Why you might be alienating guests from the platform (and how to avoid it)

When church has been a part of your weekly routine for several decades, it’s easy to forget how some of the jargon and habits can be completely foreign to newcomers. Churches are full of insider language we don’t even think about because we’re so used to it — but the people we’re trying to reach often aren’t. Words like ‘lost’ and ‘witness’ can be confusing and even seem condescending to someone who is not familiar with those terms.

Communication breaks down when the speaker’s meaning isn’t accurately conveyed to or interpreted by the listener. Whether we’re preaching from a pulpit on a Sunday morning, sending out a newsletter, or writing the church bulletin, the burden of the communication is on us to reach the audience.

Why you might be alienating guests from the platform (and how to avoid it)

We need to be aware of the kinds of language we use that make the very people we’re trying to reach feel like outsiders. Here are five principles you can use to evaluate and improve your church’s ability to communicate with guests:

  1. Realize that every word has meaning. Consider how every word and phrase sounds in layman’s terms. Is the same word used with a different connotation outside the church?
  2. Take time to define your church’s unique story. This is a great indicator of focus. Without it, your church becomes a crowd of people gathering together for programs and events rather than a movement of multiplying disciples. Do you know who you are trying to reach? How can you connect with them?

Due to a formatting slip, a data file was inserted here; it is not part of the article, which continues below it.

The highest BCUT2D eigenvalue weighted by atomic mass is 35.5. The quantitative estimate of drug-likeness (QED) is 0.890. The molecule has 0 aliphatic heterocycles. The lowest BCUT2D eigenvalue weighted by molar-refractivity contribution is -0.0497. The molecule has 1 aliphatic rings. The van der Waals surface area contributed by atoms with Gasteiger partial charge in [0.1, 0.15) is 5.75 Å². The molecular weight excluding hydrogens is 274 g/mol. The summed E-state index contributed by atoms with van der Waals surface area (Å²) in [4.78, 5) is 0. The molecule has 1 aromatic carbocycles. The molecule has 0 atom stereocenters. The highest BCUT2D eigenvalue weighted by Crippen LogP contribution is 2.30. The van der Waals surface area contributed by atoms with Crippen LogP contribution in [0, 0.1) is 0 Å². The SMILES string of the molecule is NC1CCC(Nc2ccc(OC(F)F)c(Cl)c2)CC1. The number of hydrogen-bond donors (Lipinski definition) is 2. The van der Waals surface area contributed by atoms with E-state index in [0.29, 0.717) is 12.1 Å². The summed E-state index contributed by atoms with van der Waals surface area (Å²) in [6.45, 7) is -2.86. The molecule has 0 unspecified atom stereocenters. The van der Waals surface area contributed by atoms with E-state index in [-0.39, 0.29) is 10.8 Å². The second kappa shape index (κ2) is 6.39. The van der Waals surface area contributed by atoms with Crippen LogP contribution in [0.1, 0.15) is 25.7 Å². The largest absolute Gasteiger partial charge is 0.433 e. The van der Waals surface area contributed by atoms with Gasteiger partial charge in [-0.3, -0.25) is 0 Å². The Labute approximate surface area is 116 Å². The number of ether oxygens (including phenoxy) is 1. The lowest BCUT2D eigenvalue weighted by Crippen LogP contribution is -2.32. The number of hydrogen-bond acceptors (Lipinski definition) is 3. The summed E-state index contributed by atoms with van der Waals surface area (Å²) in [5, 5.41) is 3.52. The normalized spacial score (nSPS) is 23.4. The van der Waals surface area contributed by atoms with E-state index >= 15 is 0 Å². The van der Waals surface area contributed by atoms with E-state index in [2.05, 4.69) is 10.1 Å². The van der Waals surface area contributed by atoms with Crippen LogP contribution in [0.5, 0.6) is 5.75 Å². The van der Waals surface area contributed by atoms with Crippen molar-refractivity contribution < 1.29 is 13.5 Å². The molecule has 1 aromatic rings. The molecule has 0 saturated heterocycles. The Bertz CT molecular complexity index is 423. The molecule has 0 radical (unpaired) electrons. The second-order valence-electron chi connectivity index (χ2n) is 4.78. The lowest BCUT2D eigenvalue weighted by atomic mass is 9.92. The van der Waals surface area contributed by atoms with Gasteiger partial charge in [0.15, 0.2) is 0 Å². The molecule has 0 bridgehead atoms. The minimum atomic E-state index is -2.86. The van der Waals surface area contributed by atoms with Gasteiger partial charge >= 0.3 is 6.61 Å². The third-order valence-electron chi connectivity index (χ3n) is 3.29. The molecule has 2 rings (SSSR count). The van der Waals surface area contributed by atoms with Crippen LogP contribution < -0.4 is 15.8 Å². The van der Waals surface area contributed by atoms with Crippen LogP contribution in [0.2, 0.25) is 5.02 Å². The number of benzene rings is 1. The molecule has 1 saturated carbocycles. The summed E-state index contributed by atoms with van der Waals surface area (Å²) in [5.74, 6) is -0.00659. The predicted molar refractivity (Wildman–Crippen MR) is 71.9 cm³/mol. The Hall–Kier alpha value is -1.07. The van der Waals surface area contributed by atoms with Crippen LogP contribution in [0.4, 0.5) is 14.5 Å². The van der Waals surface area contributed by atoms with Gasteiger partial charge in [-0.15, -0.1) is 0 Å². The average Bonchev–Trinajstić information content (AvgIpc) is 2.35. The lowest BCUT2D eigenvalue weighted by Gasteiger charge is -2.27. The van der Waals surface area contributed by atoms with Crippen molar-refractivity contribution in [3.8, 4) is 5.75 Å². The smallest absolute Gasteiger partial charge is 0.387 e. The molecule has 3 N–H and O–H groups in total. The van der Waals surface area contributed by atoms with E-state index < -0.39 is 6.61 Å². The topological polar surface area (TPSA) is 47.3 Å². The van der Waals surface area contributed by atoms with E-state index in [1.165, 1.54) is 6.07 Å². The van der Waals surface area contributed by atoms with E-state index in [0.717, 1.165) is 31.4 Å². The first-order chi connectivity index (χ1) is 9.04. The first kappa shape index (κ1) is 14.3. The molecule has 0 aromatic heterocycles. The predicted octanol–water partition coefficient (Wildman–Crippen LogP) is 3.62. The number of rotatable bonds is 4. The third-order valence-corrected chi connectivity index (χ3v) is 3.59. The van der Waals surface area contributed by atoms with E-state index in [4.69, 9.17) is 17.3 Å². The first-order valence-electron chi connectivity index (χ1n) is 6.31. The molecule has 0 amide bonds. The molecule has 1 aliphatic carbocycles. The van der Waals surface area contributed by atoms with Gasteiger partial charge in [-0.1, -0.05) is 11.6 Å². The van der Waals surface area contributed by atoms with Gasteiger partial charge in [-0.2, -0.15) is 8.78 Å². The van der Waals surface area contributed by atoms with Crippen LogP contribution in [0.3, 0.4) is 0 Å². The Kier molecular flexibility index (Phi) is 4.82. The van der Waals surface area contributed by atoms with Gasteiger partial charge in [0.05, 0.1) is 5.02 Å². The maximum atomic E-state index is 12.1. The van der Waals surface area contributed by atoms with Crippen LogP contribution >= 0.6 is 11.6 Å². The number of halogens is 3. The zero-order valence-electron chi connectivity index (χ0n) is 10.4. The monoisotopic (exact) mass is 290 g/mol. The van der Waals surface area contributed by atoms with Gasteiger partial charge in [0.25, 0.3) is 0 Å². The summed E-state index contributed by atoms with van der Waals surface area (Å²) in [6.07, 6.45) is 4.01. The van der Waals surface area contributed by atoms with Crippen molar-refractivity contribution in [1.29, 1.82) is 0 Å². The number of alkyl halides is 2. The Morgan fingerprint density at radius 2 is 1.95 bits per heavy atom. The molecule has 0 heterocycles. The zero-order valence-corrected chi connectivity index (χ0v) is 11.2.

3. Always keep your focus on creating engagement rather than making noise. People don’t want more to sift through. They want to easily stay connected with the people and organizations who have spent the time and energy necessary to build their trust. Are you being intentional in the ways you’re communicating with guests?
  4. Remember the " 'How' > 'What' Principle" of church communication. The ‘how’ is just as important as, if not more important than, the ‘what’ you’re going to do. The effectiveness of your communication as a pastor, leader, staff member, peer, boss, or employee is directly related to ‘how’ you communicate your message.

I encourage you to take some time every quarter, or maybe even every month, to review your print and web materials as well as what’s being said from the platform.

Is your church communicating clearly to outsiders?

Topics: This entry was posted in Leadership Roles, This entry was posted in Communications, This entry was posted in Blog, This entry was posted in Executive Pastor, This entry was posted in Multi-Site Campus Pastor

Posted by Steve Caton on May 18, 2015